Weekly Letter to President Obama
Custom Search
Copyright © 2010
ofthisandthat.org.  All rights
Questions and Comments
INAUGURATION,   January 20, 2009

Drunk in its stale air
For two hundred years.
Fettered in mind and body,
The soul, the safe escape

To let me breathe the cries
Of my heart singing
Tears of mel-an-choly.

The tears flow free today
Washing the stains of blood
And sweat in brotherhood.

Raise the curtain then an'
Let the world look in
On this promised land --
We breathe free today.... almost.

--- Arshad M. Khan
We will be known forever by the tracks we leave.
---  Native American proverb
April 29, 2016

Mr. President:  "And the weak suffer what they must" is the title of a new book by
Yanis Varoufakis, the former Syriza party Greek Finance Minister and Oxford
economics professor, who took it from a passage in Thucydides' "History of the
Peloponnesian War."  Varoufakis is writing about the Greek debt, owed originally to
German and French banks ... with enough political clout to have become 'too big too
fail'.  So they were rescued by their governments and the debt is now owed to the
people of France and Germany.  It has not been restructured in any way where
Greece could, or can in any foreseeable future, repay it; instead a stringent austerity
regime and further loans to continue payment of interest have been imposed.  As a
result, the economy has contracted by 30 percent (comparable to the US economy in
the Great Depression) with almost no possibility of repayment of the original loans
ever.  Additionally,  Greece must now shoulder the burden of refugees (from Syria
principally) suffering a worse fate.  Yes, 'the weak suffer what they must'.

This week the Pentagon disciplined 16 for the MSF hospital bombing in Afghanistan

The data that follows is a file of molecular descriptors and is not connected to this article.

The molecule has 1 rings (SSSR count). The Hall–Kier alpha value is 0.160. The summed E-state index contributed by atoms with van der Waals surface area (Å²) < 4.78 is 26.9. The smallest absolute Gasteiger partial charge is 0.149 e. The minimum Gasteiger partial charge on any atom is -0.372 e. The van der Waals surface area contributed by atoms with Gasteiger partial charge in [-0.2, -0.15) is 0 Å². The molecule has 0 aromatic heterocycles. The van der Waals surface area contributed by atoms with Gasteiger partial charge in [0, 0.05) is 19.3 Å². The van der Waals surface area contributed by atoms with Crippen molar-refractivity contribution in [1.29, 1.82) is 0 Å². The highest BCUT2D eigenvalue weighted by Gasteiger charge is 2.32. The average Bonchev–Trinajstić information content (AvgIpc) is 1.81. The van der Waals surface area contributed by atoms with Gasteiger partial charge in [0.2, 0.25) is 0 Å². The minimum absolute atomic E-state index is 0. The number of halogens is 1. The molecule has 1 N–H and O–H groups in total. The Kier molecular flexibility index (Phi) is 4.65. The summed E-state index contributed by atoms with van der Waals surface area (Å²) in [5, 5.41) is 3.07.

on October 3rd last year.  MSF (Doctors Without Borders in English) was not satisfied
with the result, calling again for an independent investigation.  It claims the
coordinates were known to the military and the onslaught went on for near an hour
despite repeated calls, and that the hospital was clearly marked as such.

Why must bombing target life-sustaining infrastructure?  In Aleppo this week a
hospital was bombed by the Syrians.  In Mosul, Iraq, a town held by ISIS, the US
bombed dairy production factories on both left and right sides of the city according to
Dr. Souad al-Azzawi a resident (and award winning environmental scientist who
obtained her doctorate at the Colorado School of Mines).  So reports Felicity
Arbuthnot a researcher for two award winning Iraq documentaries, frequent visitor
there since 1991, and coauthor of a book on Baghdad.

Mosul University was bombed killing 92 students, faculty, and cafeteria workers.  
Other targets:  Flour factories on both sides of the city, Mosul Pharmaceutical
Industries, a Pepsi plant, the Central Bank of Mosul, food store houses, electrical
generation and transformer stations on the left side of city, drinking water treatment
plants, Al Hurairah Bridge, etc., etc.

This is not a new story.  These types of targets are favored in bombing campaigns
from Libya to Yemen to Syria to Iraq going back to the Second
World War which culminated in the atomic bombing of Hiroshima and then Nagasaki.  
Bombing, and its targets in civilian areas, can reasonably be foreseen to cause
civilian deaths.  Is not killing civilians intentionally a war crime?  But language is
parsed such -- namely civilians are not the intended target -- as to give wiggle room.  
In Yemen, years and years of conflict on the ground did not result in any refugees ...
until the Saudi bombing campaign.  Will the people of Mosul now denied food,
drinking water, electricity, not be thinking of leaving?  More refugees.

According to an observer at the talks, the Russians offered in 2012 to have Assad
step down.  It was not enough for Hillary Clinton who wanted the whole government
structure dismantled.  Chaos like Libya and Iraq seems the preferred option.  Since
then 300,000 have died and millions displaced becoming refugees -- in numbers
worldwide not surpassed since the Second World War.

Thucydides could not have been more right when he wrote in the Melian Dialogue, "...
the strong do what they can and the weak suffer what they must."